Mentoring for Translators and Interpreters
SURVEY RESULTS - Analysis of the answers
PART III: MENTEE
Past Experience (Mentee)
After having answered Question 30 positively, 134 participants were directed to this section. Only 125 answered the following section from Question 33 to Question 39.
Nearly half of the mentees (48%) who answered this question have been mentored in linguistic translation (60), followed by the second largest group of 38 respondents who received mentoring both in the linguistic and business domains. 10 participants (8%) dealt exclusively with business matters, followed by a smaller group of 9 participants who dealt with interpreting. There is no detailed information on the 8 mentees having been mentored in other subjects.
Question 34: Under which circumstances did you become a mentee?
The biggest group (34%) accepted the proposal of a close colleague helping them develop new skills (43), followed by 38 former mentees who did an internship during their translation/interpretation studies, and 35 (28%) who were coached by the trainer in the professional training program they followed. Significantly fewer participants (23 equalling 18%) approached a senior freelancer with the request to help them with their careers. At the bottom of the list, 15 respondents state that they found coaching programs on the Internet.
Question 35. How many times have you been a mentee?
An overwhelming majority of 68% (85) had been a mentee only once. A quarter of the respondents had been a mentee between 2 to 5 times. Only 9 respondents had been a mentee more than 5 times.
Question 36: Have you ever been supervised by several mentors at the same time?
51 respondents (41%) had never been supervised by more than one mentor at the same time, but state they could try that, followed by the second largest group of 32 respondents (26%) who do not think that it is a good idea. Over a fifth (28) had once been mentored by more than one person at the same time, whereas only 14 mentees state they have always been supervised by more than one mentor at the same time.
Question 37: What did you find useful as a mentee?
For a significant majority of 81% (101), improving their skills thanks to the mentor’s experiencehas been a useful aspect of their experience as a mentee. Significantly fewer respondents (62), still about 50%, found the possibility of creating opportunities for future partnerships quite useful, followed by 53 respondents (42%) who appreciate having been able to accelerate their careers. A still high number of respondents (44 equalling 35%) judged learning to work in teams, a useful aspect. 15 persons still had other reasons for finding this useful, but we do not have any details on those.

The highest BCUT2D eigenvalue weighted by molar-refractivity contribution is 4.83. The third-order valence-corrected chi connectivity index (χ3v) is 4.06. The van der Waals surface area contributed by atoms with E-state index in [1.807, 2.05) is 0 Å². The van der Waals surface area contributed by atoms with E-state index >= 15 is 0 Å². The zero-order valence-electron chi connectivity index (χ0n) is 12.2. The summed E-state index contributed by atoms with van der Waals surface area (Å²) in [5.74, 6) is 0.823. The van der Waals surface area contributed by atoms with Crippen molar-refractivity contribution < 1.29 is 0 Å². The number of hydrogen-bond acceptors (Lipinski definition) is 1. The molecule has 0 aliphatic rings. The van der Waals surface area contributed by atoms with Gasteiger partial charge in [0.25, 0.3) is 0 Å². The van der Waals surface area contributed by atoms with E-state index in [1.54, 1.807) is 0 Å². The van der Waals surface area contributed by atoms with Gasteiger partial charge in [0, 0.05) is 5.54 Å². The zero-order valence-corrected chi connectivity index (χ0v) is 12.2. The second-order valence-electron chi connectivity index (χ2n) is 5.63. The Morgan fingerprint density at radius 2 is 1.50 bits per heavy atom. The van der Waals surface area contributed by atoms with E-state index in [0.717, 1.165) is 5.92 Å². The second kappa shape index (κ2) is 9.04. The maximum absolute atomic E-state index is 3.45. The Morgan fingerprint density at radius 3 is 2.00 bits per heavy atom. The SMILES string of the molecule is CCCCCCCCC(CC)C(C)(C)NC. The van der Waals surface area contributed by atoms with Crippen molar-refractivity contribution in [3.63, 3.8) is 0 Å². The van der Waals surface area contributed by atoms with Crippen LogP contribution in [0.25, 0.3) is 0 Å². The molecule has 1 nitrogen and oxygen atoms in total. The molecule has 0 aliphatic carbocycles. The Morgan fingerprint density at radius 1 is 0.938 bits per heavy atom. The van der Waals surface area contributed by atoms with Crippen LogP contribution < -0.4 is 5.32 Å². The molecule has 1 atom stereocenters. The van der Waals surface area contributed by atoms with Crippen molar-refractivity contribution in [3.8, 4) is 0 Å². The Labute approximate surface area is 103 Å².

Question 38: What do you dislike in being a mentee?
Out of 125 respondents to this question, 46 (37%) fear the risk of being mentored by someone who does not have up-to-date skills and 36 the risk of being mentored by someone who does not share their professional outlook (29%). Fear of possible condescension by some mentors ranks third with 33 respondents equalling 26%. At the lower end of the list, only 18 respondents dislike the fact that those coaching moments are not paid, followed by the smallest group of14 participants who dislike the overload being a mentee generates.
This question offered the possibility to explain other reasons to dislike being a mentee. People having chosen this option (29) mentioned reasons like:
- Different opinions from different sources (1)
- Mentoring methods not adapted to the mentee’s habits (1)
- Being considered as future competitors (2)
- Getting highly specialised areas to translate (1)
- Too much focus on some aspects (rates, experience, volume) at the detriment of others (marketing) (1)
- Relationship issues between the mentee and the mentor (2)
- Different expectations from the mentee and the mentor (1)
- Boundaries of the mentor’s commitment loosely defined (1)
- Not real practice as the given translations were already completed (1)
- 16 persons used this field to emphasize the fact that they did not dislike anything
- 2 answers were irrelevant
The biggest subset (43 or 34%) to this question dedicated 1 hour per week to being a mentee, followed by the second largest subset of 33 respondents (27%) dedicating between 2-5 hours per week. Less than a fifth (23) dedicated more than 5 hours per week, closely followed by22 respondents who were “full-time-mentees”. Again in consistency with the low numbers of interpreters participating in this survey, only 4 respondents were mentored at a minimum of one interpreting assignment a month.